Jurors in Bill Cosby's rape retrial said Monday that neither race nor the #MeToo movement factored into their guilty verdict.
In the lead-up to and after Cosby's retrial, legal experts and other accusers hailed the guilty verdict as a watershed moment in the reckoning of powerful men accused of sexual misconduct. But in a statement published by the Philadelphia Inquirer on Monday, jurors said their decision "was not influenced in any way by factors other than what we heard and saw in the courtroom."
Cosby was found guilty last week of drugging and raping Andrea Constand at his home in 2004, becoming the first powerful man in the media industry to be held criminally liable during the great reckoning after a jury in the case deadlocked last year.
For Cosby's retrial, which unfolded over the course of roughly three weeks, prosecutors were able to call five other women who alleged they too were drugged by Cosby. Four of them testified that he also sexually assaulted them.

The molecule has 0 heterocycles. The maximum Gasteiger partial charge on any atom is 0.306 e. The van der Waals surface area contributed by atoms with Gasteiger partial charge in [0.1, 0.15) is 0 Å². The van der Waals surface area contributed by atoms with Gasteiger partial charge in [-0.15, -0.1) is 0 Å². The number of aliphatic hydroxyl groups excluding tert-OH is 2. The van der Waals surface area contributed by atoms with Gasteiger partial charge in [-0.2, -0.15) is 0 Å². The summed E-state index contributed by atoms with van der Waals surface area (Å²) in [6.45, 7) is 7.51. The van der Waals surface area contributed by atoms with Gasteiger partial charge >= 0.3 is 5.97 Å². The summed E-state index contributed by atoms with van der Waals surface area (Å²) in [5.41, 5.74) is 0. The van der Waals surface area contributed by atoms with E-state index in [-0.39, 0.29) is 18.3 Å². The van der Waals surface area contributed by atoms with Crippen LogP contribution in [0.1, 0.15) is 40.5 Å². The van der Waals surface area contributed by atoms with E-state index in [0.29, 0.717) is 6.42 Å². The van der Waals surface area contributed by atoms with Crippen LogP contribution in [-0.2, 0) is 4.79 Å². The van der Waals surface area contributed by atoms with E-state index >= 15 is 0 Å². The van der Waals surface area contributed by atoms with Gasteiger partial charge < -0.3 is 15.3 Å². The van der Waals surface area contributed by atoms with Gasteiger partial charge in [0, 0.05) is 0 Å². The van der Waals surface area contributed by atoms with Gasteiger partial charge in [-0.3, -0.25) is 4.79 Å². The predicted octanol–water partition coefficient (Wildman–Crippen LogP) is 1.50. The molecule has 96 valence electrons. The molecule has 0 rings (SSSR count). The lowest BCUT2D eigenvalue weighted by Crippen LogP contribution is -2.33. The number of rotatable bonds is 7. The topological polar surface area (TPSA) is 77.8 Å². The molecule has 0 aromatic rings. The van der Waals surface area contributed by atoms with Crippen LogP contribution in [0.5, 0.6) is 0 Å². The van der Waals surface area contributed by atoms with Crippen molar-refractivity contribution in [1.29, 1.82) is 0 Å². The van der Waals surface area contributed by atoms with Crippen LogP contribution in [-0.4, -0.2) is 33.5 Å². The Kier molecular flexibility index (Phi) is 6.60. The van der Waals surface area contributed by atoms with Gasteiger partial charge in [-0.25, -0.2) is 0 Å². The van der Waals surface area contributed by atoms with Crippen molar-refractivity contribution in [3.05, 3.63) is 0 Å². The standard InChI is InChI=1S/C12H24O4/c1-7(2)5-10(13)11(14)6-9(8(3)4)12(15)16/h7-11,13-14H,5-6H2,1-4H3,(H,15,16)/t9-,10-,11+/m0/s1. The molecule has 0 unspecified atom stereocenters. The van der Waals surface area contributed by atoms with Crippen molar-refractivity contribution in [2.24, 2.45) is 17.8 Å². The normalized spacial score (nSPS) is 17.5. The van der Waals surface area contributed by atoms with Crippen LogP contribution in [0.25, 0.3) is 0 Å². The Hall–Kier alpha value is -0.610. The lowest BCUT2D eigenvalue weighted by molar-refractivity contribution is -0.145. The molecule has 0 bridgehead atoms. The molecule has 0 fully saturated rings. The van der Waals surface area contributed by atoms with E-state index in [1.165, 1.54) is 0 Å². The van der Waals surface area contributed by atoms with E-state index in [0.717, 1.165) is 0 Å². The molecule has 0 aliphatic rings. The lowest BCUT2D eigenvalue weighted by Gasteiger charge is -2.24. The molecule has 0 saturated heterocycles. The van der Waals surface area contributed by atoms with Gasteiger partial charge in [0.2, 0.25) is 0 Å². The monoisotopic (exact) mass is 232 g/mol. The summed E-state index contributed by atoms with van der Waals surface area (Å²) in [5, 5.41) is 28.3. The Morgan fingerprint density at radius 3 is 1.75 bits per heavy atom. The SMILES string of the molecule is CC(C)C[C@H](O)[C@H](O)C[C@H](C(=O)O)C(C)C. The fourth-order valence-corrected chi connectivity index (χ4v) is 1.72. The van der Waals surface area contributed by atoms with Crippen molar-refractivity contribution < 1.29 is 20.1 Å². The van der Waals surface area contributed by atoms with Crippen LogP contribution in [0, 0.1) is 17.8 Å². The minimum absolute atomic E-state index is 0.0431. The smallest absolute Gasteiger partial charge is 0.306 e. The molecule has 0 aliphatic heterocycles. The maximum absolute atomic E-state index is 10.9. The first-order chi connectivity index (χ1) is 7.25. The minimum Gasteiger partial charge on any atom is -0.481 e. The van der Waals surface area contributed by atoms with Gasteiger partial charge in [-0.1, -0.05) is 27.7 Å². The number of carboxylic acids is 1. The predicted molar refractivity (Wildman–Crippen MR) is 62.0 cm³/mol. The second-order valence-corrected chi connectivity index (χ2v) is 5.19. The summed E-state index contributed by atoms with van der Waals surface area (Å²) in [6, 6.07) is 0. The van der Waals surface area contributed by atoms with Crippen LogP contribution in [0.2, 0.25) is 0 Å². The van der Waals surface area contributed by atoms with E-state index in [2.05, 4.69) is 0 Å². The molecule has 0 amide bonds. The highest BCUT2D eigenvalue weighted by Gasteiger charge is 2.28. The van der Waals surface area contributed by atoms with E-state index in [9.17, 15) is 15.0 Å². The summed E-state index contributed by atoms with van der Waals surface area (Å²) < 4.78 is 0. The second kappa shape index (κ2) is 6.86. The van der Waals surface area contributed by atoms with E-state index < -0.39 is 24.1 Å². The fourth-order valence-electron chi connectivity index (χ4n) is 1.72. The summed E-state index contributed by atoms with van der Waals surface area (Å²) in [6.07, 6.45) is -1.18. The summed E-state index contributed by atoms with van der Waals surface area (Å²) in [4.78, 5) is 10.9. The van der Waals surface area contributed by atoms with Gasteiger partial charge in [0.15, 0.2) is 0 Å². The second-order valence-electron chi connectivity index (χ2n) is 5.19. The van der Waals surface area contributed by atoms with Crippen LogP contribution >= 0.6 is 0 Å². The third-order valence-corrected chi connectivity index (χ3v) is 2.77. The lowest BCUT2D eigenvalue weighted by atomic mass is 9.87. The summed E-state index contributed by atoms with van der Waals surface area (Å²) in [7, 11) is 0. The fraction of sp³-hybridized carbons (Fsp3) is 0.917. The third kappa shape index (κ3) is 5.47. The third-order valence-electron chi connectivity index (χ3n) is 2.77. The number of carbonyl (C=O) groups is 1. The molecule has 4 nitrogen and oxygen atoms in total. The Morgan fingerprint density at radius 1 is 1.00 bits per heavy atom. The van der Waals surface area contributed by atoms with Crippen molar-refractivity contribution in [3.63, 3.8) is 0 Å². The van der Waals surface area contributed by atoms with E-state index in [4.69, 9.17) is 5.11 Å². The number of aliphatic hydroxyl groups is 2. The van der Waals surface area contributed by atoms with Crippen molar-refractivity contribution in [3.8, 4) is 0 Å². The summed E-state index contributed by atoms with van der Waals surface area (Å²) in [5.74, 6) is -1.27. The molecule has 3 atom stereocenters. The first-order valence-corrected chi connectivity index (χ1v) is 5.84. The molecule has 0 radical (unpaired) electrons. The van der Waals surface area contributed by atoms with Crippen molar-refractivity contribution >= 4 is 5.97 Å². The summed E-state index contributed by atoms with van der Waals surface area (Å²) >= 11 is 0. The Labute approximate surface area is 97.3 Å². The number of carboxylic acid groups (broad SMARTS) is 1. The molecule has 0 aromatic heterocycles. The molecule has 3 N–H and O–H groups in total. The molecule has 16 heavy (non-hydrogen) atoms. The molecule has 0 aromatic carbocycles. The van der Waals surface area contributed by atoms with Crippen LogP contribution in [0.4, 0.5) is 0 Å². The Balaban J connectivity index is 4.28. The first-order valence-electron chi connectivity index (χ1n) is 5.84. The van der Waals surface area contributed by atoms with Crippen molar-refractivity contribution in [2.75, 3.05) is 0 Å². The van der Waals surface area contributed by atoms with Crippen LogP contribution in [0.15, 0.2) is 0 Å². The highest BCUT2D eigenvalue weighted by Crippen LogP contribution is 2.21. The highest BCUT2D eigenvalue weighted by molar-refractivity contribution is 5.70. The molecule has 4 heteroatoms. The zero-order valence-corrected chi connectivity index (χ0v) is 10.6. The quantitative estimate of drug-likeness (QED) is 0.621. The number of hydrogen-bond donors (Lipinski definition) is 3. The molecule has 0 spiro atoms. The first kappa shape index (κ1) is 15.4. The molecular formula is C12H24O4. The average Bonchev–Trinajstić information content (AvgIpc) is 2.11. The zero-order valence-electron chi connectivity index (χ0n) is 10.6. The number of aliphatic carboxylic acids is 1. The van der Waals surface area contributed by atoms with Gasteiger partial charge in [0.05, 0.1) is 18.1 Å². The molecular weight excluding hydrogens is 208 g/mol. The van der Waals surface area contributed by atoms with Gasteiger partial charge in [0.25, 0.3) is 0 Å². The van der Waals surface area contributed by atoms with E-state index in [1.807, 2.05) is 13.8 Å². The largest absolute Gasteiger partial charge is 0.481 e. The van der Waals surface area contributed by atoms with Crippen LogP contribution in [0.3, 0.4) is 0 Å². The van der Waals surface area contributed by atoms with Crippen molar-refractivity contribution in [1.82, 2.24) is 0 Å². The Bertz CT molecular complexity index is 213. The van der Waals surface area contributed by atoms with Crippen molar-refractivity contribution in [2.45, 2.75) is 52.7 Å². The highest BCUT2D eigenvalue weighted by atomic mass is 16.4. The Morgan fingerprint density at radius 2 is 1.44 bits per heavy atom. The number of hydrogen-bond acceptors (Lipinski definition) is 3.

"Not once were race or the #metoo movement ever discussed, nor did either factor into our decision, as implied in various media outlets," the jury of seven men and five women wrote. "Simply put, we were asked to assess the credibility of Ms. Constand’s account of what happened to her, and each one of us found her account credible and compelling."
More than 60 women have accused Cosby of drugging and sexually assaulting them over the span of decades, but Constand’s allegation was the only criminal case to be brought, in large part because most of the accusations were too old to prosecute.
Experts had said the #MeToo-related cultural shifts that occurred since Cosby's mistrial would likely color how the jury viewed the evidence. Multiple other accusers who attended the trial also hailed the outcome in emotional speeches on the steps of the courthouse.
Lili Bernard, who alleges Cosby drugged and raped her in the 1990s, and others said they felt vindicated by the jury in a new age of #MeToo awareness.
"I feel like my faith in humanity is restored," she said.
But one of the jurors, 22-year-old Harrison Snyder, told ABC's Good Morning America that he hadn't heard of the hashtag adopted by victims to share stories of sexual abuse and assault.